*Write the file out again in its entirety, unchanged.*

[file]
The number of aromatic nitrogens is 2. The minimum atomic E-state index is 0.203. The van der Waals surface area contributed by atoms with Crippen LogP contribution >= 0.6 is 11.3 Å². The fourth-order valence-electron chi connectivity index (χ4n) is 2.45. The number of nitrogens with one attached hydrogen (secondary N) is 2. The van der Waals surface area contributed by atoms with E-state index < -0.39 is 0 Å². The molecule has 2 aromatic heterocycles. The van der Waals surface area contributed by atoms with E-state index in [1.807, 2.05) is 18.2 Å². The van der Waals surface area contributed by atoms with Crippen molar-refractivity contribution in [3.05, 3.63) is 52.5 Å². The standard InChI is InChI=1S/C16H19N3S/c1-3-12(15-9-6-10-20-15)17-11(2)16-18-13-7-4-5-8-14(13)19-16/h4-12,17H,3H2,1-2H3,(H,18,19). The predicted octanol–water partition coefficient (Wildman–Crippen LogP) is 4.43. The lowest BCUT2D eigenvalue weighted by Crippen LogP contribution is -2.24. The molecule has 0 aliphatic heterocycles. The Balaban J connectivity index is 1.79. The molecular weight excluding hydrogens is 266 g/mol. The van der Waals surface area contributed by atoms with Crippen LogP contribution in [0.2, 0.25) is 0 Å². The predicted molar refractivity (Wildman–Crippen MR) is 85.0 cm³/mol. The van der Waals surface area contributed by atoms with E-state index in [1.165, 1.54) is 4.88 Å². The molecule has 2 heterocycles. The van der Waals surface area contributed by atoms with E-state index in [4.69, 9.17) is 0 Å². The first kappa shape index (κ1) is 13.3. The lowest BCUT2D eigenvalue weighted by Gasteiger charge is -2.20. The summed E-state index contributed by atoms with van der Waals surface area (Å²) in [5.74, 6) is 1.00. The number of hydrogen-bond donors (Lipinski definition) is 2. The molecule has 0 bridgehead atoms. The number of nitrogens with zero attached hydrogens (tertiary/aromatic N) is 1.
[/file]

The number of aromatic nitrogens is 2. The minimum atomic E-state index is 0.203. The van der Waals surface area contributed by atoms with Crippen LogP contribution >= 0.6 is 11.3 Å². The fourth-order valence-electron chi connectivity index (χ4n) is 2.45. The number of nitrogens with one attached hydrogen (secondary N) is 2. The van der Waals surface area contributed by atoms with E-state index < -0.39 is 0 Å². The molecule has 2 aromatic heterocycles. The van der Waals surface area contributed by atoms with E-state index in [1.807, 2.05) is 18.2 Å². The van der Waals surface area contributed by atoms with Crippen molar-refractivity contribution in [3.05, 3.63) is 52.5 Å². The standard InChI is InChI=1S/C16H19N3S/c1-3-12(15-9-6-10-20-15)17-11(2)16-18-13-7-4-5-8-14(13)19-16/h4-12,17H,3H2,1-2H3,(H,18,19). The predicted octanol–water partition coefficient (Wildman–Crippen LogP) is 4.43. The lowest BCUT2D eigenvalue weighted by Crippen LogP contribution is -2.24. The molecule has 0 aliphatic heterocycles. The Balaban J connectivity index is 1.79. The molecular weight excluding hydrogens is 266 g/mol. The van der Waals surface area contributed by atoms with Crippen LogP contribution in [0.2, 0.25) is 0 Å². The predicted molar refractivity (Wildman–Crippen MR) is 85.0 cm³/mol. The van der Waals surface area contributed by atoms with E-state index in [1.165, 1.54) is 4.88 Å². The molecule has 2 heterocycles. The van der Waals surface area contributed by atoms with E-state index in [4.69, 9.17) is 0 Å². The first kappa shape index (κ1) is 13.3. The lowest BCUT2D eigenvalue weighted by Gasteiger charge is -2.20. The summed E-state index contributed by atoms with van der Waals surface area (Å²) in [5.74, 6) is 1.00. The number of hydrogen-bond donors (Lipinski definition) is 2. The molecule has 0 bridgehead atoms. The number of nitrogens with zero attached hydrogens (tertiary/aromatic N) is 1.